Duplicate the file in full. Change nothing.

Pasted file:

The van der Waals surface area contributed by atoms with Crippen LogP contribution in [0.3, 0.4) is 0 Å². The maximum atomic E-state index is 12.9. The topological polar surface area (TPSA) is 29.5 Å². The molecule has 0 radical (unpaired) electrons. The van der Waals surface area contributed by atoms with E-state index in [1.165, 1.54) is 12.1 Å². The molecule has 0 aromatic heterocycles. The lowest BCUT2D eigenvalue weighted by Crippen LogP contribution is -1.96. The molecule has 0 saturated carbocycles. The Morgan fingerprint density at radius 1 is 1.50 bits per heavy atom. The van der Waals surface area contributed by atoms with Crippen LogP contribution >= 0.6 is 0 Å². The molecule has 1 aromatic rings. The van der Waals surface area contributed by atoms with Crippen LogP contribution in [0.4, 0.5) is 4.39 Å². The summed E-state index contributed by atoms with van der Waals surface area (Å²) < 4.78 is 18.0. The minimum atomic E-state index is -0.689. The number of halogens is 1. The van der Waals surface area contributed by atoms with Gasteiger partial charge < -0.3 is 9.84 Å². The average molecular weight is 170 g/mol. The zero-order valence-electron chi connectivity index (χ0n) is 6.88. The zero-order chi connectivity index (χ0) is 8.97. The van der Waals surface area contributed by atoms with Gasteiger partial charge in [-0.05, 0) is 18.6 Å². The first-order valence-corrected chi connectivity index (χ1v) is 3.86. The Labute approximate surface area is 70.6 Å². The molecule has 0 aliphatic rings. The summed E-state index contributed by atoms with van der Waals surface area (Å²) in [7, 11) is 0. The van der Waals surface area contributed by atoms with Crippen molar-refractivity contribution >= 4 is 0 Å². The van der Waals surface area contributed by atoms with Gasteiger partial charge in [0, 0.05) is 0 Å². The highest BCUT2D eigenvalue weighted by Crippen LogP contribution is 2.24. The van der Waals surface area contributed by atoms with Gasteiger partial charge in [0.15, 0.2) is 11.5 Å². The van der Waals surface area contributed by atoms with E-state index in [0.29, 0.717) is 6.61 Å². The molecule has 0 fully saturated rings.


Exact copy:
The van der Waals surface area contributed by atoms with Crippen LogP contribution in [0.3, 0.4) is 0 Å². The maximum atomic E-state index is 12.9. The topological polar surface area (TPSA) is 29.5 Å². The molecule has 0 radical (unpaired) electrons. The van der Waals surface area contributed by atoms with E-state index in [1.165, 1.54) is 12.1 Å². The molecule has 0 aromatic heterocycles. The lowest BCUT2D eigenvalue weighted by Crippen LogP contribution is -1.96. The molecule has 0 saturated carbocycles. The Morgan fingerprint density at radius 1 is 1.50 bits per heavy atom. The van der Waals surface area contributed by atoms with Crippen LogP contribution >= 0.6 is 0 Å². The molecule has 1 aromatic rings. The van der Waals surface area contributed by atoms with Crippen LogP contribution in [0.4, 0.5) is 4.39 Å². The summed E-state index contributed by atoms with van der Waals surface area (Å²) < 4.78 is 18.0. The minimum atomic E-state index is -0.689. The number of halogens is 1. The van der Waals surface area contributed by atoms with Gasteiger partial charge < -0.3 is 9.84 Å². The average molecular weight is 170 g/mol. The zero-order valence-electron chi connectivity index (χ0n) is 6.88. The zero-order chi connectivity index (χ0) is 8.97. The van der Waals surface area contributed by atoms with Gasteiger partial charge in [-0.05, 0) is 18.6 Å². The first-order valence-corrected chi connectivity index (χ1v) is 3.86. The Labute approximate surface area is 70.6 Å². The molecule has 0 aliphatic rings. The summed E-state index contributed by atoms with van der Waals surface area (Å²) in [7, 11) is 0. The van der Waals surface area contributed by atoms with Crippen molar-refractivity contribution >= 4 is 0 Å². The van der Waals surface area contributed by atoms with Gasteiger partial charge in [0, 0.05) is 0 Å². The highest BCUT2D eigenvalue weighted by Crippen LogP contribution is 2.24. The van der Waals surface area contributed by atoms with Gasteiger partial charge in [0.15, 0.2) is 11.5 Å². The van der Waals surface area contributed by atoms with E-state index in [0.29, 0.717) is 6.61 Å². The molecule has 0 fully saturated rings.